The mallow has a lot to offer, and its future may brighten over time, if coastal farmers can’t cultivate land exposed to salt water from storms and sea-level rise. “Traditional crops are unable to tolerate these saltier plots of land, making portions of the farms not usable,” O’Brien says. “If the mallow can become commercially profitable, coastal farmers could grow these plants in the areas that now have saltier soil.” The mallow may also be useful as a transitional plant – converting unusable coastal farmland into a marsh habitat – which then protects inland areas from future storms and flooding. And the entire plant is usable, stems, roots, seeds and leaves. As a perennial, its yearly regrowth means it requires less labor than traditional crops, which must be replanted each season.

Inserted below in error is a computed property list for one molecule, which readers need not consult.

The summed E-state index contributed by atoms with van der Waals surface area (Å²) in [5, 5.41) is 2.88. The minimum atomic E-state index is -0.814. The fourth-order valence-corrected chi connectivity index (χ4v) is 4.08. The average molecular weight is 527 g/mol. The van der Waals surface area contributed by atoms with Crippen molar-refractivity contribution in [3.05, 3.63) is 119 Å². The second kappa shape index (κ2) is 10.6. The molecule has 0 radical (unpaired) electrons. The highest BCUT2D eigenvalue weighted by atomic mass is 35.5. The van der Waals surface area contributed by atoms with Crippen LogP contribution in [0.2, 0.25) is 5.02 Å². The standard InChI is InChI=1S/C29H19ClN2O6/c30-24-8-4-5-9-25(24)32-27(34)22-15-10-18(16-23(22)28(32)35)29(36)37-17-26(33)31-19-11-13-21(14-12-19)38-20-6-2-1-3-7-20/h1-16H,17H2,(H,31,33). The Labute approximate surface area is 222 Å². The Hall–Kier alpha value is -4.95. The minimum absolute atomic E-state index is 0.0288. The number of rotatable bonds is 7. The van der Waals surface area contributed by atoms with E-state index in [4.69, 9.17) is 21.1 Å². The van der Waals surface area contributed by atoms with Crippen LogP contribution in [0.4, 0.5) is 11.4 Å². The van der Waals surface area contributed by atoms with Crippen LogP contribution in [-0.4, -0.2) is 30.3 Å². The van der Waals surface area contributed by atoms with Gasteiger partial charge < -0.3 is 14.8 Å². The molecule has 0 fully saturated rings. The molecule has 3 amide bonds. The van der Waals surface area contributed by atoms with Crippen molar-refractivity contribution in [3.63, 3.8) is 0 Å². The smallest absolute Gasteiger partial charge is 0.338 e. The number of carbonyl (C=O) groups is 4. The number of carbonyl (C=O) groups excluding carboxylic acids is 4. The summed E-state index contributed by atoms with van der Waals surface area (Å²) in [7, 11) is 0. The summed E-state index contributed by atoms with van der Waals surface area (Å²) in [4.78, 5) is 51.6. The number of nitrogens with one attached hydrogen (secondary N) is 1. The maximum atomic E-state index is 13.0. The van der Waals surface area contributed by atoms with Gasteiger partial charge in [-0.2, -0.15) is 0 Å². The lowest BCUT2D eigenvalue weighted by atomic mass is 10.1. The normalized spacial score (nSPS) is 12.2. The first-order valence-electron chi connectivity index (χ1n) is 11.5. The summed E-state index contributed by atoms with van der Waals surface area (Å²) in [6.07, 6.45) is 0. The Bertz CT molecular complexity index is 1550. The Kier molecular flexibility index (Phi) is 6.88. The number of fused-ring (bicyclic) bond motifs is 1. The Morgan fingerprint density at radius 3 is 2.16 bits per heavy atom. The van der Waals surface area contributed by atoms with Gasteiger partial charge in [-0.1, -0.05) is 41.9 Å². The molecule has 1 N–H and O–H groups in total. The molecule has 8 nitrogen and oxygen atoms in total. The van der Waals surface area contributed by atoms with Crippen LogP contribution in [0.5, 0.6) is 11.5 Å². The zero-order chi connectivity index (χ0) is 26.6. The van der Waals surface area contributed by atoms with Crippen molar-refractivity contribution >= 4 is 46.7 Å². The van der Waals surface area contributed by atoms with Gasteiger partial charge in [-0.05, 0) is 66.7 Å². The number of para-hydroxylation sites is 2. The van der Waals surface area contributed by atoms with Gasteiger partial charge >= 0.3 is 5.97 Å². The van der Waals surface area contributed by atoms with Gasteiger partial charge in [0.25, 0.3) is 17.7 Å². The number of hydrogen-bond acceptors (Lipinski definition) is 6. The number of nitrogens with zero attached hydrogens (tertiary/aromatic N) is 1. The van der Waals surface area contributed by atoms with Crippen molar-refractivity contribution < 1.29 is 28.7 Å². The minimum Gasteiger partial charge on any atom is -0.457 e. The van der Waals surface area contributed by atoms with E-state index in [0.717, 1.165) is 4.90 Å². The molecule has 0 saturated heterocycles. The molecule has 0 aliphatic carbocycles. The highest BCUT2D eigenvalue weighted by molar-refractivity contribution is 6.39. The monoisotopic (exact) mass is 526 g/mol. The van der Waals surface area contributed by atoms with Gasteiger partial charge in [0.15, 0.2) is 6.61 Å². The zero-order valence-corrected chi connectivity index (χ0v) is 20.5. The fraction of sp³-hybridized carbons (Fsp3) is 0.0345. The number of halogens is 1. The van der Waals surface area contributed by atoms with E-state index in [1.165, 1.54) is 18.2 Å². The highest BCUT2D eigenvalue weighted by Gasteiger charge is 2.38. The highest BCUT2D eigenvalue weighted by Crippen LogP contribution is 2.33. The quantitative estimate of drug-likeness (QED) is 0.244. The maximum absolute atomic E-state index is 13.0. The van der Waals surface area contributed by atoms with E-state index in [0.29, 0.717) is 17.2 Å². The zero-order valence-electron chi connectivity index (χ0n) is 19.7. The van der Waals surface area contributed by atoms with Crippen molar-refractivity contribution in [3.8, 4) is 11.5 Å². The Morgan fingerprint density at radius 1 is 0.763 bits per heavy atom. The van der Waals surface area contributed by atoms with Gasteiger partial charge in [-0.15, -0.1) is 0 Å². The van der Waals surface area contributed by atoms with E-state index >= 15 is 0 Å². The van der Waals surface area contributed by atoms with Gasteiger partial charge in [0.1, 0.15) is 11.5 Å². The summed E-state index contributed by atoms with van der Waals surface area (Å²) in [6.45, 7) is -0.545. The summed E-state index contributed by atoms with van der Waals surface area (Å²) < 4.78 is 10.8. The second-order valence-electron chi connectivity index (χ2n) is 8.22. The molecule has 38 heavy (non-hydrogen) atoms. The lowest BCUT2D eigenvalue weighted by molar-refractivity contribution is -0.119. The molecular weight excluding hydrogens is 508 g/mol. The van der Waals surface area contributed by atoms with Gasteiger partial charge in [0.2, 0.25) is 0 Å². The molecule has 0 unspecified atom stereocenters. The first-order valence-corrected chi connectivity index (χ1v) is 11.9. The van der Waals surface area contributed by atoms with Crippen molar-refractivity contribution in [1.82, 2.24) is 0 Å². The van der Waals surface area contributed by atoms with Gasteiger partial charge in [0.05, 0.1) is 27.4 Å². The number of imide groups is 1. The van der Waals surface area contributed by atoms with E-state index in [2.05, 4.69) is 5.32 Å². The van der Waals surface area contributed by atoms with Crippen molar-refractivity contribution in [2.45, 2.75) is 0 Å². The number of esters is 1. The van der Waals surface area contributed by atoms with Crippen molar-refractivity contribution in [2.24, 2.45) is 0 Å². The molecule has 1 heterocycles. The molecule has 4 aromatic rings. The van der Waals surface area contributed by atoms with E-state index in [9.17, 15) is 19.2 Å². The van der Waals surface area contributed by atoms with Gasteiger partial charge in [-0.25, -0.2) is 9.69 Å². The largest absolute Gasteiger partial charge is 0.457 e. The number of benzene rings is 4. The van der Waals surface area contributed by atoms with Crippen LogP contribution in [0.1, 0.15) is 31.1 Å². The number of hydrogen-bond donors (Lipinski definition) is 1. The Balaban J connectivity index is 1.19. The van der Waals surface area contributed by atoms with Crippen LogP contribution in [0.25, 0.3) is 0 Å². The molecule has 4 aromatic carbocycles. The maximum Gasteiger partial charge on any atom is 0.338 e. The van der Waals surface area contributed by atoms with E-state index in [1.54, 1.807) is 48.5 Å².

O’Brien attributes much of the success of her REU experience to her undergraduate courses and lab work at CNU. “My biology and chemistry courses at CNU played a large role in my ability to develop and execute a research project,” she says. “I’ve gained practical experience and the skills to analyze and interpret recorded data and present the results in scientific format.” O’Brien capitalized on skills she’s learned, most notably in the lab of Biology Professor Dr. Lauren Ruane. The two often discuss their scientific interests and future goals, and Ruane shares articles she knows O’Brien will find fascinating. “In my lab, Charleen has spent hundreds of hours meticulously pollinating stigmas, dissecting fruits and counting seeds,” says Ruane. “Her strong aptitude for research is fortified by her enthusiasm, positive attitude and diligent work ethic.”